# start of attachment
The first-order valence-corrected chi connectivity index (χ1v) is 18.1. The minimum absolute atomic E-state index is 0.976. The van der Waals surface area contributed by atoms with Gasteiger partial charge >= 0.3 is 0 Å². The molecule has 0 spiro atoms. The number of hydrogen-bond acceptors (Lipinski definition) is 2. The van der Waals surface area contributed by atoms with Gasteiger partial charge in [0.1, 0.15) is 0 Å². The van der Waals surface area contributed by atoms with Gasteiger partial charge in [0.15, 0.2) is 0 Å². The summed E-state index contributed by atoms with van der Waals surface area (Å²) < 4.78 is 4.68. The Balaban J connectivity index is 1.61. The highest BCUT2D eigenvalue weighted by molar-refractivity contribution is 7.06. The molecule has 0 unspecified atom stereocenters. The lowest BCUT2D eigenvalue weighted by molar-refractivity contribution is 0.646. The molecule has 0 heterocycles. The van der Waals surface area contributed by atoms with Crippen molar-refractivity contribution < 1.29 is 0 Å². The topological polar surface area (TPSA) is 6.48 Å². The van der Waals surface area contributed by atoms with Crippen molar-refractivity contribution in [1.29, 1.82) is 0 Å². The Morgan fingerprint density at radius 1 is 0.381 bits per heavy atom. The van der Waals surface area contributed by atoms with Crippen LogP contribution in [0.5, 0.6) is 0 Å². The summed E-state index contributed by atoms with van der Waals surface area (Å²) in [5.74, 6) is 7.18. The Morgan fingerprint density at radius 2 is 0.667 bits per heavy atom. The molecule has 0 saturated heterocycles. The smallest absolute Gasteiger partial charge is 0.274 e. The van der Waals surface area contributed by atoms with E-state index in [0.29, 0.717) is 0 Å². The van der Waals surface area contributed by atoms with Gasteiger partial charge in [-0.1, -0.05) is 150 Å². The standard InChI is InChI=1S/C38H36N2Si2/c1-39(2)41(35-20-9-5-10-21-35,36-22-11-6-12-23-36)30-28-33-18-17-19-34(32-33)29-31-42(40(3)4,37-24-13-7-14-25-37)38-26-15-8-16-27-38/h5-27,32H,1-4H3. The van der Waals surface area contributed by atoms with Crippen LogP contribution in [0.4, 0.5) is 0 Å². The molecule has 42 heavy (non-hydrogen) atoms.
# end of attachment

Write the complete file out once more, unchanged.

The first-order valence-corrected chi connectivity index (χ1v) is 18.1. The minimum absolute atomic E-state index is 0.976. The van der Waals surface area contributed by atoms with Gasteiger partial charge >= 0.3 is 0 Å². The molecule has 0 spiro atoms. The number of hydrogen-bond acceptors (Lipinski definition) is 2. The van der Waals surface area contributed by atoms with Gasteiger partial charge in [0.1, 0.15) is 0 Å². The van der Waals surface area contributed by atoms with Gasteiger partial charge in [0.15, 0.2) is 0 Å². The summed E-state index contributed by atoms with van der Waals surface area (Å²) < 4.78 is 4.68. The Balaban J connectivity index is 1.61. The highest BCUT2D eigenvalue weighted by molar-refractivity contribution is 7.06. The molecule has 0 unspecified atom stereocenters. The lowest BCUT2D eigenvalue weighted by molar-refractivity contribution is 0.646. The molecule has 0 heterocycles. The van der Waals surface area contributed by atoms with Crippen molar-refractivity contribution < 1.29 is 0 Å². The topological polar surface area (TPSA) is 6.48 Å². The van der Waals surface area contributed by atoms with Crippen molar-refractivity contribution in [1.29, 1.82) is 0 Å². The Morgan fingerprint density at radius 1 is 0.381 bits per heavy atom. The van der Waals surface area contributed by atoms with Crippen LogP contribution in [0.5, 0.6) is 0 Å². The summed E-state index contributed by atoms with van der Waals surface area (Å²) in [5.74, 6) is 7.18. The Morgan fingerprint density at radius 2 is 0.667 bits per heavy atom. The molecule has 0 saturated heterocycles. The smallest absolute Gasteiger partial charge is 0.274 e. The van der Waals surface area contributed by atoms with E-state index in [0.29, 0.717) is 0 Å². The van der Waals surface area contributed by atoms with Gasteiger partial charge in [-0.1, -0.05) is 150 Å². The standard InChI is InChI=1S/C38H36N2Si2/c1-39(2)41(35-20-9-5-10-21-35,36-22-11-6-12-23-36)30-28-33-18-17-19-34(32-33)29-31-42(40(3)4,37-24-13-7-14-25-37)38-26-15-8-16-27-38/h5-27,32H,1-4H3. The van der Waals surface area contributed by atoms with Crippen LogP contribution in [0.4, 0.5) is 0 Å². The molecule has 42 heavy (non-hydrogen) atoms.